Palace fears drug menace worsening
THE drug situation may worsen if the conduct of the bloody anti-drug operations will not be returned to the Philippine National Police, Malacañang said Thursday.
“What he [President Rodrigo Duterte] said was, ‘to prevent the problem from worsening’ … the drug problem,” presidential spokesman Harry Roque told reporters.
“I think we need to accept what the President has said. He does not want the problem to worsen and that is why… The thing is, he used ‘may.’ Effectively, effectively, he has manifested already a decision to return it to the PNP.”
Roque made his statement even as an official said the Philippine National Police was prepared to return to conduct Duterte’s war on drugs.
“We will follow the directive of the President, Chief Executive, and Commander-in-Chief,” PNP spokesman Dionardo Carlos said in a text message.
“We are ready,” he said in another text message.
The Philippine Drug Enforcement Agency on Thursday said it welcomed the decision Duterte’s decision to bring the Philippine National Police back to again conduct the war on drugs.
“It has been the desire of PDEA that the PNP will return in the fight against illegal drugs,” director general Aaron Aquino said.
“PDEA has repeatedly admitted that it is undermanned, underbudgetted and underequipped, hence the need for other law enforcement agencies, particularly the PNP.”
But Duterte’s order to return the anti-drugs war operations to the police is a sign of a “murderous drug war”, Human Rights Watch said on Thursday.
“Brace for more bloodshed. That’s the key takeaway from a speech Philippine President Rodrigo Duterte made today in which he warned that, “Whether I like it or not, I have to return that [anti-drugs operation] power to the police,” said Phelim Kine, deputy director of the Asia Division of Human Rights Watch.
Roque said because the President returned it to the police, Duterte “must not be satisfied.”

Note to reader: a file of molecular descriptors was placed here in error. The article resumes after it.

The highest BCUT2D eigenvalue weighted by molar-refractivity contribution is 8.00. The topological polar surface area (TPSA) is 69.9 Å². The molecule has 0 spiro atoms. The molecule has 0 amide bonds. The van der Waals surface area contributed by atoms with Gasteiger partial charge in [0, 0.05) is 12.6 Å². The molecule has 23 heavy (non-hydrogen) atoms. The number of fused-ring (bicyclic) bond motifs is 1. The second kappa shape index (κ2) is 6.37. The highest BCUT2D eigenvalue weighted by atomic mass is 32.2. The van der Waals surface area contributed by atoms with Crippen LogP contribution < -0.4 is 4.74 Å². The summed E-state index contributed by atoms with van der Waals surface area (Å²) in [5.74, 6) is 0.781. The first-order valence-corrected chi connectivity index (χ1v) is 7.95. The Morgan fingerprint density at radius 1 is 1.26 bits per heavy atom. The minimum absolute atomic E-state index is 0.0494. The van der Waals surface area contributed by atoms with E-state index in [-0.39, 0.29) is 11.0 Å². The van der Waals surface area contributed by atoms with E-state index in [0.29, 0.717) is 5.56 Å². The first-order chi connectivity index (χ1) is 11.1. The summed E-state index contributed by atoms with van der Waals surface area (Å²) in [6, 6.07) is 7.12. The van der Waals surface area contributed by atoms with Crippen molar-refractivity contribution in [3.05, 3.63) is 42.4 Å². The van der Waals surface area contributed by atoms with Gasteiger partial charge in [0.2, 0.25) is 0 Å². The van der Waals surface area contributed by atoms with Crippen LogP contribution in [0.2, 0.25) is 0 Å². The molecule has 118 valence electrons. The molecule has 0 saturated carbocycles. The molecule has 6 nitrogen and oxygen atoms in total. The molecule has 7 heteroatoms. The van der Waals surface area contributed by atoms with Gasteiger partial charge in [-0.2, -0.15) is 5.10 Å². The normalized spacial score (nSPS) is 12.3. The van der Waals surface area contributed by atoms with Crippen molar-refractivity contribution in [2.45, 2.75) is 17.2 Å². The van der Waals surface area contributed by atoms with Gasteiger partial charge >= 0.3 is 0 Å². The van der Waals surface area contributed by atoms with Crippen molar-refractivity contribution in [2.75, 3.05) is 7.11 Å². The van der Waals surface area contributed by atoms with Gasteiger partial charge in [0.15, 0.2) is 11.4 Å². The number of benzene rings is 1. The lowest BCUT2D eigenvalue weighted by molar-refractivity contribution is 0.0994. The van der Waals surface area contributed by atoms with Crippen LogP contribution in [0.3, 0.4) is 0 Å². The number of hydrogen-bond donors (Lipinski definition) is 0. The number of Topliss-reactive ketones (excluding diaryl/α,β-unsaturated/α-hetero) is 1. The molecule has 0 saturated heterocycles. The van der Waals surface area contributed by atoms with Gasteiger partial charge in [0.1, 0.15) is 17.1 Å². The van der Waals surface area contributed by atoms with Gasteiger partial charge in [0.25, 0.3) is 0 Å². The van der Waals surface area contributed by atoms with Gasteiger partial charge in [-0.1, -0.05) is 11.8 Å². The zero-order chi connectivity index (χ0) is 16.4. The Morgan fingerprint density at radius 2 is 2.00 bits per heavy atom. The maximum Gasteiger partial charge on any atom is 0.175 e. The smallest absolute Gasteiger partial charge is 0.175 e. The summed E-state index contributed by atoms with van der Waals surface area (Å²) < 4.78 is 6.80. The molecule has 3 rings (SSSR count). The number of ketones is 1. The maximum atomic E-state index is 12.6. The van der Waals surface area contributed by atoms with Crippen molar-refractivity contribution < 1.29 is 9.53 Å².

“He wants more,” he said.
On Wednesday, Duterte said he would return the conduct of the bloody anti-drug operations to the Philippine National Police.
This, however, without doing any major reforms to the institution he once called “corrupt to the core.”
By returning the drug war back to the PNP, Roque said, the President did acknowledge that the PNP “is not a perfect organization.”
“He has said that he will clean up the ranks of the PNP. He has said that he will prosecute policemen who may be guilty of murder as in the case of Kian,” he said, referring to the 19-year- old brutally killed by Caloocan cops under the guise of anti-drug operations.
“But he has also said that, by and large, not everyone in the PNP is corrupt. And therefore, he still believes in the institution.”
Duterte had earlier pulled out the PNP and assigned the PDEA instead to take over the campaign due to mounting public criticism over the thousands killed in his bloody drug war, particularly in several cases involving teenagers allegedly at the hands of the Caloocan City police.
Duterte in January made a similar move, apparently sidelining the PNP, describing the police force then as “corrupt to the core” and giving PDEA the lead role in the drug war. With PNA